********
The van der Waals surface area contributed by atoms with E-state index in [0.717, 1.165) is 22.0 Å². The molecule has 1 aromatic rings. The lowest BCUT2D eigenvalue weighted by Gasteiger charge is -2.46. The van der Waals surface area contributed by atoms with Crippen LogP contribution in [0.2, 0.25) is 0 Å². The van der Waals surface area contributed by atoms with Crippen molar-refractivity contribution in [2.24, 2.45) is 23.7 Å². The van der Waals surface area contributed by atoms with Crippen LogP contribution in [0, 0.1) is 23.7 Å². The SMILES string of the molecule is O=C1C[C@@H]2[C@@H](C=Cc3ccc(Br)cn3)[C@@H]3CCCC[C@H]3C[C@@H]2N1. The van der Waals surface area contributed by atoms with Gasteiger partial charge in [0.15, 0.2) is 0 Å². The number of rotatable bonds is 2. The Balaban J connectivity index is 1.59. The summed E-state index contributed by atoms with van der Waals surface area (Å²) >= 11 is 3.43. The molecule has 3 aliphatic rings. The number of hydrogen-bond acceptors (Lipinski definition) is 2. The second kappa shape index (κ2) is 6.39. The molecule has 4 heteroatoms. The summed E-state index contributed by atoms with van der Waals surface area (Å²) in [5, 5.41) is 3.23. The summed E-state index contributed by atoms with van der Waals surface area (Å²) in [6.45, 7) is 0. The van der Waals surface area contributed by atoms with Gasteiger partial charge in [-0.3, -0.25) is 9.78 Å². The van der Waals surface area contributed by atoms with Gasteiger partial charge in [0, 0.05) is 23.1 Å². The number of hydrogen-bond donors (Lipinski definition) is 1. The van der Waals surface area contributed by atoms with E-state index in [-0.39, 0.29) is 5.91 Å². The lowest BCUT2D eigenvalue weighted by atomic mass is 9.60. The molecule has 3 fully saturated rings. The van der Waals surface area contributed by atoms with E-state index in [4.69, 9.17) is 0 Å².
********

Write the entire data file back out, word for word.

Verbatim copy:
The van der Waals surface area contributed by atoms with E-state index in [0.717, 1.165) is 22.0 Å². The molecule has 1 aromatic rings. The lowest BCUT2D eigenvalue weighted by Gasteiger charge is -2.46. The van der Waals surface area contributed by atoms with Crippen LogP contribution in [0.2, 0.25) is 0 Å². The van der Waals surface area contributed by atoms with Crippen molar-refractivity contribution in [2.24, 2.45) is 23.7 Å². The van der Waals surface area contributed by atoms with Crippen LogP contribution in [0, 0.1) is 23.7 Å². The SMILES string of the molecule is O=C1C[C@@H]2[C@@H](C=Cc3ccc(Br)cn3)[C@@H]3CCCC[C@H]3C[C@@H]2N1. The van der Waals surface area contributed by atoms with Gasteiger partial charge in [0.15, 0.2) is 0 Å². The number of rotatable bonds is 2. The Balaban J connectivity index is 1.59. The summed E-state index contributed by atoms with van der Waals surface area (Å²) >= 11 is 3.43. The molecule has 3 aliphatic rings. The number of hydrogen-bond acceptors (Lipinski definition) is 2. The second kappa shape index (κ2) is 6.39. The molecule has 4 heteroatoms. The summed E-state index contributed by atoms with van der Waals surface area (Å²) in [5, 5.41) is 3.23. The summed E-state index contributed by atoms with van der Waals surface area (Å²) in [6.45, 7) is 0. The van der Waals surface area contributed by atoms with Gasteiger partial charge in [-0.3, -0.25) is 9.78 Å². The van der Waals surface area contributed by atoms with Gasteiger partial charge in [0, 0.05) is 23.1 Å². The number of hydrogen-bond donors (Lipinski definition) is 1. The van der Waals surface area contributed by atoms with E-state index in [-0.39, 0.29) is 5.91 Å². The lowest BCUT2D eigenvalue weighted by atomic mass is 9.60. The molecule has 3 fully saturated rings. The van der Waals surface area contributed by atoms with E-state index in [4.69, 9.17) is 0 Å².